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Product tanker markets to find additional support




Trade patterns in the product tanker market are ever so changing, most recently as a result of the global rout in oil prices. In its latest weekly report, shipbroker Gibson noted that “the anticipated rationalisation of European refining capacity has been put on hold in the face of strong margins whilst setbacks to various greenfield refining projects have altered views on the evolution of global product flows. Recently the IEA released their Medium Term Oil Market Report which has of course been revised to take account of changing markets. Looking at the detail it can be seen that the expectations for regional balances have, in some cases, changed substantially”.

According to Gibson, “one of the major areas of change concerns Asia. Until recently it was anticipated that Asia might have a 1.0 mbd deficit of light distillates (Gasoline/Naphtha) by 2020, however the IEA’s recent projections now point to a massive 2.8 mbd deficit by 2021, pointing to a substantial import reliance. In our naphtha report earlier this year we highlighted how supportive a 1.0 mbd deficit might be, and thus news that this deficit could nearly triple bodes particularly well for products trade. To identify how supportive this development might be, one must look towards to the regions which are net long on lighter distillates, namely Europe and the Middle East. Imbalances will also remain a feature of the middle distillates market”, said the shipbroker.

However, as Gibson pointed out, “whilst Europe is set to remain structurally long on light distillates such as gasoline and naphtha, the opposite is true for middle distillates (i.e. gasoil/jet) where projections indicate a substantial deficit of 2.0 mbd by 2021. In short, Europe will have a significant deficit of middle distillates by 2021, being heavily import reliant. However, with other regions increasingly long on the grade, there will be a fight for market share with the main suppliers being the Former Soviet Union (FSU), US and Middle East. Interestingly, despite Russia remaining long on middle distillates, constant changes to fiscal policy make the longer term picture less predictable. However, under the current scenario Russian refineries are expected to cut runs in response to tax changes, whilst demand growth is also expected to recover over the medium term. Thus exports of all clean products from Russia could come under pressure although FSU states are set to remain significant exporters”, said Gibson.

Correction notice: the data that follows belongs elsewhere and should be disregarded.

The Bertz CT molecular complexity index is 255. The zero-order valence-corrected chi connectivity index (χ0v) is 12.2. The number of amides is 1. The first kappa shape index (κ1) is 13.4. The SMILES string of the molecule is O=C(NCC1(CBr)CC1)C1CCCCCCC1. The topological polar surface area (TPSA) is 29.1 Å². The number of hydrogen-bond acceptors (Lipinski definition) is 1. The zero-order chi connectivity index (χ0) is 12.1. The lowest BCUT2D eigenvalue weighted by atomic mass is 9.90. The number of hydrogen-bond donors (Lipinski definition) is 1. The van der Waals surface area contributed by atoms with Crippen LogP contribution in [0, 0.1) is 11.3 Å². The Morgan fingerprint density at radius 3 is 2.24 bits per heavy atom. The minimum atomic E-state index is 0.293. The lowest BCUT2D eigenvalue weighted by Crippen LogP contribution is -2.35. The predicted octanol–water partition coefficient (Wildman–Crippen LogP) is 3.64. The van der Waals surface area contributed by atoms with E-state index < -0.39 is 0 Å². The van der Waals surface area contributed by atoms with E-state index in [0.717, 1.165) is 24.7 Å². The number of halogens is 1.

The shipbroker added that “other regions will also be short on the fuel, with Africa and Latin America both remaining large importers. The Asian middle distillate market will also evolve. Last year Asia was a net exporter of middle distillates, but by 2021 Asia slips into a deficit moving to become a net importer. Developments in India should also be monitored closely. In India, refinery capacity additions have not been enough to keep pace with surging demand and thus exports have fallen whilst import demand has risen. Additionally, with increased petrochemical capacity coming online in the future, not only will India’s demand for naphtha continue to increase, its exports of clean products are likely to face further declines. Importantly for product tanker owners, the IEA stated that oil product flows will continue to grow at faster pace than crude flows, supported by widening regional imbalances. On balance, these imbalances are structurally supportive for the product tanker sector”, Gibson concluded.

Meanwhile, in the crude tanker market this week, in the Middle East, Gibson noted that “at the end of last week sentiment had started to harden, but needed a sustained period of concentrated bargain hunting to convert into higher rates and that is indeed what happened. Heavy activity, combined with March availability being severely compromised by ongoing delays, mainly in China, allowed the market to inflate, and then jump significantly higher to ws 95 to the East, and to around ws 50 to the West. The spike may well continue over the near term but eventually the severe pinch-point catalyst will be superseded by a more balanced flow of tonnage back into the area. Suezmaxes started flat, but busy Aframax fixing for short term storage in the East began to open up similar opportunities on this size, and rate ideas began to firm towards ws 100 to the East, and to mid ws 40s to the West. Aframaxes didn’t find much local interest, but the ongoing demand for storage in the East will continue to provide alternatives, and support, to the market, and rates to Singapore are unlikely to show at any less than 80,000 by ws 125 in the short term”, concluded the shipbroker.
Nikos Roussanoglou, Hellenic Shipping News Worldwide

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